We all want to be there for our friends when they need us. We all want to support them and help them in the best way possible. However, when a friend says they are currently struggling with their mental health, it can be difficult to know what to do or say. You may be worried about upsetting them, making the situation worse or find that constantly being there for your friend is damaging to your own mental health.
Here are some tips to help you support your friend in a way that is healthy for both of you.
Assess whether you are mentally stable enough to support them
It's okay if you can't always be there for your friends. We all have our own life challenges and if you are currently struggling with your mental health, it may be best to not take on too many other people's problems. If you do not feel up to it, you may want to signpost them to other people they could talk to (e.g. other friends, family members, school staff) or organisations that can help.
We all have our own life challenges and if you are currently struggling with your mental health, it may be best to not take on too many other people's problems.
Listen to them
This sounds easy. After all, we are hearing people talk every day of our lives. However, to be a good listener, you must put all your other thoughts, worries and judgements to one side. Try not to interrupt or rush the person talking. It’s best to have the conversation with them when you do not have somewhere to go or something to do soon as this can add to the pressure and make them feel unheard or abandoned.
You should also try to stay calm. Though it is natural and perfectly okay to get a little upset, getting too emotional may prevent them from continuing to open up for fear of hurting you. This is why it is so important to check if you are ready to listen before you start the conversation.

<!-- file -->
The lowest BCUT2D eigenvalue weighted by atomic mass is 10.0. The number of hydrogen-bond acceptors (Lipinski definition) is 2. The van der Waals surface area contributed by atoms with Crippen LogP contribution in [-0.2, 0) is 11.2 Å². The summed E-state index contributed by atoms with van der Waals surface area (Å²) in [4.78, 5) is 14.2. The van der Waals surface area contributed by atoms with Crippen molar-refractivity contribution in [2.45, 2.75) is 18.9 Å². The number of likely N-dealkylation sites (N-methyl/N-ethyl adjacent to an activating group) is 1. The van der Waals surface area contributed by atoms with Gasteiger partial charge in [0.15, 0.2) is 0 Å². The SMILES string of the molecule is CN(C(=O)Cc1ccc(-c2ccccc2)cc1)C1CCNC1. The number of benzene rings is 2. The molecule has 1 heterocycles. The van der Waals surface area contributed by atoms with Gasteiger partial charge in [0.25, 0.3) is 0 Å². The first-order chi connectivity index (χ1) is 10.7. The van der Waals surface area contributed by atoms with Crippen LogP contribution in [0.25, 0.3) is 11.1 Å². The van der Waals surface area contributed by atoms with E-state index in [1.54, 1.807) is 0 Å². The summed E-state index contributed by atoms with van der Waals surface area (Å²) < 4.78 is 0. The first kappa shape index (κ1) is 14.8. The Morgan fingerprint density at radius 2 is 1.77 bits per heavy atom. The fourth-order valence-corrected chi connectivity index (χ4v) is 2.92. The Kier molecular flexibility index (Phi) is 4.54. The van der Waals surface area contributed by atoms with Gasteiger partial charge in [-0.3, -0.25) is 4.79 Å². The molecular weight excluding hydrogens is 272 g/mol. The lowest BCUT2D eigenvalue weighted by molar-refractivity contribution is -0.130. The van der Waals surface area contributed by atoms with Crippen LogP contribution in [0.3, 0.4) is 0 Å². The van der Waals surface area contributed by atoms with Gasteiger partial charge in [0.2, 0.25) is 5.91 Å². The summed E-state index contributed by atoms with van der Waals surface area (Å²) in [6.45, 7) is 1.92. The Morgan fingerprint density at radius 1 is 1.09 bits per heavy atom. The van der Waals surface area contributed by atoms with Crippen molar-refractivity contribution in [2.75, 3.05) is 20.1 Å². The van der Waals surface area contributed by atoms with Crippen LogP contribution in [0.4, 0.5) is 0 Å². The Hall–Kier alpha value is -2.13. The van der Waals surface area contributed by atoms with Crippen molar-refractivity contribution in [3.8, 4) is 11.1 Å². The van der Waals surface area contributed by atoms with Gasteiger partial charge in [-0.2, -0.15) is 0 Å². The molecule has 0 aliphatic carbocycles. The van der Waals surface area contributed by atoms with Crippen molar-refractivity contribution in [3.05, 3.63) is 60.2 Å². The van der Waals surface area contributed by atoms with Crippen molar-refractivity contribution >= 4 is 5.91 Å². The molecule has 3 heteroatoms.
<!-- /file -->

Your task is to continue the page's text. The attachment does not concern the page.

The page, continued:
Ask what they would like from you
Sometimes people just want to get something off their chest. Other times they want reassurance. Some people want advice or signposting. Asking your friend what they would like from you will help you to support them in the best way possible and make sure they do not leave feeling unsatisfied or frustrated.
Try to be as genuine, honest and gentle as possible when responding to your friend. In dealing with problems, it can be helpful to ask yourself these two questions: ‘What is best for my friend?’ and ‘How would I want to be treated in this situation?’
In dealing with problems, it can be helpful to ask yourself these two questions: ‘What is best for my friend?’ and ‘How would I want to be treated in this situation?’
Talk to an adult
If your friend is in danger (at risk of harming themselves or others) or you do not feel like you can deal with the problem yourself, tell a responsible adult. This could be a teacher, school nurse, youth worker or any other adult who could get in contact with your friend or find a way to help them.
If possible, let your friend know that you need to talk to an adult about this and explain why. Your friend may be reluctant and ask you not to, but, ultimately, the most important thing is to ensure they are safe (even if that involves going against their wishes). A good friend will eventually realise that you just wanted the best for them.
Check up on them
If you feel mentally able to, keep asking them how they are and take the time to truly listen (repeating the cycle). Mental health problems do not go away after one conversation. They can also be incredibly isolating. Checking up on your friend can make them feel a little less alone.
Try to be as genuine, honest and gentle as possible when responding to your friend.
Helping a friend is all about supporting them while ensuring you stay mentally healthy yourself. It doesn't matter how much you can help. If you care about your friend, you're already amazing and you're doing an amazing job.
Where to get support
If your friend needs more help than you feel you can provide by yourself, you can direct them to our find help guide for more information, tips and suggestions on where they can get support.